I don't have many memories of my Grandfather on my father's side. He died when I was about nine years old. He had came to this country from Hungry as a very young boy, around 5 years old. He never spoke Hungarian and none of my his children, all 13 of them didn't either. However, I only learn recently that he did not become a US citizen until his mid 30s and that it was one of the proudest days of his life.
He knew my Grandmother, born in the US, since childhood and she steadfast wouldn't have anything to do with him until they began dating in their early 20s. I'm told they were never apart for one night and despite 13 kids always found alone time (maybe too much given that number of kids.) Through the Depression my Grandfather had the unique luck of working for the Coast Guard as a ship repairman. That would have been my father's life had he not gotten drafted into WW2 and eventually attended college on the GI bill.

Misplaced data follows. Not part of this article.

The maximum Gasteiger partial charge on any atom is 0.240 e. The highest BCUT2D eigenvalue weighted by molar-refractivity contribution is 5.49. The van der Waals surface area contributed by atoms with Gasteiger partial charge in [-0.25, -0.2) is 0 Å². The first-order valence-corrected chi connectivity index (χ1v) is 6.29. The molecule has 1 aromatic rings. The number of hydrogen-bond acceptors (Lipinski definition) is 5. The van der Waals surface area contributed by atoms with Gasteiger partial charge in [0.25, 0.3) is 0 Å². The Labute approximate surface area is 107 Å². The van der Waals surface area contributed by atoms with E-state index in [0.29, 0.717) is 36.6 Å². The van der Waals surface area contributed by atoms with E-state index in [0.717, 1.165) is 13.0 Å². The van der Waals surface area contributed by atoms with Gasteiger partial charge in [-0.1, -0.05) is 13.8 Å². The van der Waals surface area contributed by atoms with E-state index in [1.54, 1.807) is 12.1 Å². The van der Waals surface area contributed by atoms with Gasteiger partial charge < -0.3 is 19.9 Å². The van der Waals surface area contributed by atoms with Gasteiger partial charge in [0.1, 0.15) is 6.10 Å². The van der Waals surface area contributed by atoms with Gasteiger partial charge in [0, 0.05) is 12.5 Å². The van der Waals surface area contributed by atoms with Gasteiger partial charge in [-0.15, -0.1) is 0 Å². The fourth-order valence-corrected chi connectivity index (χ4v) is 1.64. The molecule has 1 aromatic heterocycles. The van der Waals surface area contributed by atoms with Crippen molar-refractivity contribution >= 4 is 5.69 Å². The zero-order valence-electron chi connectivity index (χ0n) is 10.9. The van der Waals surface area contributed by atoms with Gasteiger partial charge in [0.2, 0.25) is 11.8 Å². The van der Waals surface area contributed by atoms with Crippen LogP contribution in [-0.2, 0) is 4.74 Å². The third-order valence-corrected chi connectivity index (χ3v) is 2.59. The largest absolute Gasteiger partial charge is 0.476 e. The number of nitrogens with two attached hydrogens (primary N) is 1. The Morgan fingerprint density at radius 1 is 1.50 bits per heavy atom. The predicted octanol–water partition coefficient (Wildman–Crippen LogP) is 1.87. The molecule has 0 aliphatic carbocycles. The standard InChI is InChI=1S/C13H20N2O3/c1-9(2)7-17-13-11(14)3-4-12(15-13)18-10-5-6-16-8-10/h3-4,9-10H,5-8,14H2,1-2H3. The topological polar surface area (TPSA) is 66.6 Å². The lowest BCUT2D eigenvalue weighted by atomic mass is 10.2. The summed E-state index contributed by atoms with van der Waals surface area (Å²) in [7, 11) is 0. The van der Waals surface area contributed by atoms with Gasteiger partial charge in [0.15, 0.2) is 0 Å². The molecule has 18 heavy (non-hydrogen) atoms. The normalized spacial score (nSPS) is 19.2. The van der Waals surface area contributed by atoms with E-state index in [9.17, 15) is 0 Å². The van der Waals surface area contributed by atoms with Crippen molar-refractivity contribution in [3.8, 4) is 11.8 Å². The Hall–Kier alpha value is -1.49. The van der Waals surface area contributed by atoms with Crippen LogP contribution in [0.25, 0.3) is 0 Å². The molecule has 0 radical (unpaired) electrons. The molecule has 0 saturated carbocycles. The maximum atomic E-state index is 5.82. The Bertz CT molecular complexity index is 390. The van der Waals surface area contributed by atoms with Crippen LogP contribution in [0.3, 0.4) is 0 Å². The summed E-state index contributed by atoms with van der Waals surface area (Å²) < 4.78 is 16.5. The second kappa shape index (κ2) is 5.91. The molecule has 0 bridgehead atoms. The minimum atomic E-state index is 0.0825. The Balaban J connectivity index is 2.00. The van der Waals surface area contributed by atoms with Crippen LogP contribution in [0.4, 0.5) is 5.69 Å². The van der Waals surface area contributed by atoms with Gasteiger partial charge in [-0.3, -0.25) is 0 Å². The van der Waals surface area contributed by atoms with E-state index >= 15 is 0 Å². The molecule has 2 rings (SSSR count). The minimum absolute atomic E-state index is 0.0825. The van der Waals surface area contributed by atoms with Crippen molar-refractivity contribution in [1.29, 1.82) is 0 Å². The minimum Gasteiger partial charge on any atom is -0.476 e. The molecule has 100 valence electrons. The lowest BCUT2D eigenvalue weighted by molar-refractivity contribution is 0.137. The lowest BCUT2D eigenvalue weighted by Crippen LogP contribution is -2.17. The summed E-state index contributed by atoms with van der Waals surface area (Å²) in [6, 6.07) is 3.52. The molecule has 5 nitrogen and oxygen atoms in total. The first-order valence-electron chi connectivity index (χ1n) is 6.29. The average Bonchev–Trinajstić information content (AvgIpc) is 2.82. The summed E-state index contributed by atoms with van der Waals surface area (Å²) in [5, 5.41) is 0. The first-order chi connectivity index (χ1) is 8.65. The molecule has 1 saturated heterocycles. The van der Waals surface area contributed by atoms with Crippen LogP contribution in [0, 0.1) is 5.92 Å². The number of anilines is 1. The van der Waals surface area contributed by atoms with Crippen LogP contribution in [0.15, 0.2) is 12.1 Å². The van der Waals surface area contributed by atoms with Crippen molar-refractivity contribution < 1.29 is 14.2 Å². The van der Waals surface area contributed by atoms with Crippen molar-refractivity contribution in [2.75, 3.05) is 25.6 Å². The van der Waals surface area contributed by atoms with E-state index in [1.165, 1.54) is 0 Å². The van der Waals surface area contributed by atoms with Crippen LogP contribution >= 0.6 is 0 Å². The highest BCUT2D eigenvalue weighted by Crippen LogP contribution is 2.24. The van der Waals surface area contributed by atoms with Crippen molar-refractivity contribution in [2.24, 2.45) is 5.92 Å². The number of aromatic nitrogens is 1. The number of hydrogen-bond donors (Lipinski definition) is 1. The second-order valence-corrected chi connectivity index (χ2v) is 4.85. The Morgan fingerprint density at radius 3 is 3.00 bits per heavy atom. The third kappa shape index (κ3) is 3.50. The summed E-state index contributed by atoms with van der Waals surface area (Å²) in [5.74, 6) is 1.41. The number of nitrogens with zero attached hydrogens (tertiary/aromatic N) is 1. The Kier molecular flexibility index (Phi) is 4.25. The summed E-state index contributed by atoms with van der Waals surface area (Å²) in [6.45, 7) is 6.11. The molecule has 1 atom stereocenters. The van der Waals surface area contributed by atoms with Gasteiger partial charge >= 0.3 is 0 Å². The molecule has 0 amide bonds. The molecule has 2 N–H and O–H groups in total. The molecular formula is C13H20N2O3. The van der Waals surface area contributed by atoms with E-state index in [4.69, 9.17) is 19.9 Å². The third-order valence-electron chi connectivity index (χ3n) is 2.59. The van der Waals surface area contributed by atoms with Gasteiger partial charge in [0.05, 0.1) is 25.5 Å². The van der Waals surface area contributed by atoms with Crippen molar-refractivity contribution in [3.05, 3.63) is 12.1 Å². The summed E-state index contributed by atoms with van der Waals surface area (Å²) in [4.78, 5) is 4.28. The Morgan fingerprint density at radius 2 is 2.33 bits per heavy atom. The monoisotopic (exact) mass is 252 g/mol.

I'm told that my Grandfather became very depressed in life after the death of my Grandmother and eventually died of a broken heart. I remember him having out dollar bills to what had to be nearly 70 grandchildren. He'd always tell us not to tell Mom or Dad, it was his treat.
I guess my Grandfather was the successful Immigrant story. American all the way and working hard to bring up a nice family. My aunts and uncles, some of them now gone were the most honorable people I've ever met. The older I get the more I miss that huge extended family and realize how lucky I was to be able to be molded by such greatness. Certainly my zest to understand life and the truth about topical events was driven by the discussions I witness as a kid.
If we truly do rejoin our lost ones when we die I really will enjoy telling my Grandfather what an amazing job he and Grandma did raising 13 very bright, caring and respectful people. Nothing I want more than to be sitting in a that chain again hearing the most riveting debates and discussions.